UNODC calls for quality data in formulating effective drug policy

Sandeep Chawla, Director of UNODC's Policy Analysis and Public Affairs Division (right); Photo: UNODC/M. Borovansky-König8 May 2009  - The illicit drug markets, by their very nature, have always represented a hidden phenomenon. Unlike other markets, production, consumption, distribution and sale are obscured from view by a variety of techniques - mainly mastered by transnational organized criminal groups in an attempt to evade the net of law and policy that has been woven by the international community over the course of the last century. This obscurity enables transnational organized criminal groups to profit from vulnerable populations, exploit resource poor environments and, perhaps even more importantly, hides from educators, doctors, social welfare and public health care officials those in need of their services.

This week, as part of the ongoing effort to improve the empirical basis for policy, experts from around the world are meeting at the European Monitoring Centre for Drugs and Drug Addiction (EMCDDA) in Lisbon to discuss "Identifying Europe's Information Needs for Effective Drug Policy." Sandeep Chawla, Director of the UNODC Division for Policy Analysis and Public Affairs reviewed how drug-related data is collected at the international level and suggested ways and means of improving the collection and analysis of this data.

The United Nations has collected data on drug production and consumption almost since its inception. The bedrock of the present system is an annual questionnaire that is returned to UNODC by all States parties to the international drug conventions. The information in this questionnaire is then checked, validated and aggregated into international estimates of illicit drug production, trafficking and consumption, and published annually in the World Drug Report. It is used by the international community for both global and national level policy development and programming.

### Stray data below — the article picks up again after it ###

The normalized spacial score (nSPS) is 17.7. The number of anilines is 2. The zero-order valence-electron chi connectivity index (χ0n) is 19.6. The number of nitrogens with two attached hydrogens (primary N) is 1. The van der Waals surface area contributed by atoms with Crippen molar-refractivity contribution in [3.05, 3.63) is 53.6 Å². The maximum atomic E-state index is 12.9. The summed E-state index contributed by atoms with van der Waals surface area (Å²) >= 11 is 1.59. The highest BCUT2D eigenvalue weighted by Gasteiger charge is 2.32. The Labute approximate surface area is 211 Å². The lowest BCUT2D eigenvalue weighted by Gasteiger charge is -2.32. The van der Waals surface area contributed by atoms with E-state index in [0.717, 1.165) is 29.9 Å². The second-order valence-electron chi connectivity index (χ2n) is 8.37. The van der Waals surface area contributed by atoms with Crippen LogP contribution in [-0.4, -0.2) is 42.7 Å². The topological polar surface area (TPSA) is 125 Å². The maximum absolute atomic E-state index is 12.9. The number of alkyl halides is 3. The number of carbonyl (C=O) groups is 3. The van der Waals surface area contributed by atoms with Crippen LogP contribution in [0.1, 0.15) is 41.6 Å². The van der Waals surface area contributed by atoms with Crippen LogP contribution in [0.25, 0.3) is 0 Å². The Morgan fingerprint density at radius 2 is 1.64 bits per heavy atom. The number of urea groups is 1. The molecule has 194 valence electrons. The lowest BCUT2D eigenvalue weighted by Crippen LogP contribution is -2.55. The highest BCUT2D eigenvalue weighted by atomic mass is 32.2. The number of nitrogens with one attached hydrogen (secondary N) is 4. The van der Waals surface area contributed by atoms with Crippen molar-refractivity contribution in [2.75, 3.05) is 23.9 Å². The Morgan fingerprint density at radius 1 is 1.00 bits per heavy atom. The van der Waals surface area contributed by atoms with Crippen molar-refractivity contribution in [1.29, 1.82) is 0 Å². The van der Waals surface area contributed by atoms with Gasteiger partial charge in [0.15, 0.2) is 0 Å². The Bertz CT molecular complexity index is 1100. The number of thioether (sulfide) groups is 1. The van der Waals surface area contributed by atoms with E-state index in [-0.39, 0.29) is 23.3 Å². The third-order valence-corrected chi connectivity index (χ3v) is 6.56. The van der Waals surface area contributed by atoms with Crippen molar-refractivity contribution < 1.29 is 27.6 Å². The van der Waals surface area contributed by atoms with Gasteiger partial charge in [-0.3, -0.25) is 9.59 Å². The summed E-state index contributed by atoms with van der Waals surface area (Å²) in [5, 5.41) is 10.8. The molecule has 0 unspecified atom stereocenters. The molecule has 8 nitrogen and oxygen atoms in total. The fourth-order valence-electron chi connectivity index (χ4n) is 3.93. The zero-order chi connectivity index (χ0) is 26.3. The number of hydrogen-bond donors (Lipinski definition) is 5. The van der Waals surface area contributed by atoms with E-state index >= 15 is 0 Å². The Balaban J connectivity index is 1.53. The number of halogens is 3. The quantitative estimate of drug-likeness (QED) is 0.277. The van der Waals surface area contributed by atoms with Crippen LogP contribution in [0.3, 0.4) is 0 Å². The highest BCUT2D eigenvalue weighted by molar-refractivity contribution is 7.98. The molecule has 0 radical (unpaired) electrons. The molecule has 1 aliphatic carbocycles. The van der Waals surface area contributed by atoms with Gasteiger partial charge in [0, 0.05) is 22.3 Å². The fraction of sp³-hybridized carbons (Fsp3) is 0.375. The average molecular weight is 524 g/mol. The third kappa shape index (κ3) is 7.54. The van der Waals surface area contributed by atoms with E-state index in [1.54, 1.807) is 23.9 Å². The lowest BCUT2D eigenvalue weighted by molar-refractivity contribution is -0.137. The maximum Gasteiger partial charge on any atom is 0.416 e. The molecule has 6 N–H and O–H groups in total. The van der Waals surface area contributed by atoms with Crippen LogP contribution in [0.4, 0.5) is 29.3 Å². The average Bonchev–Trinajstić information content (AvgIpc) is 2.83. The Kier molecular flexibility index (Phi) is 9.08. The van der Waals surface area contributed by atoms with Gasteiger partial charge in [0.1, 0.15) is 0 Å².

Unfortunately, many States lack the resources and capacity to respond comprehensively to the questionnaires. Because of this, drug use trends are not as perfectly understood as policy makers and programme developers would like. Many years since their development, the United Nation's annual questionnaires are challenged by poor response rates, gaps in information provided and political sensitivities. Improving this is a task that merits a consistent international effort, both for well-targeted policy and, in the case of countries lacking capacity, for well-targeted and needs-based technical assistance programming.

Conference webpage for Identifying Europe's information needs for effective drug policy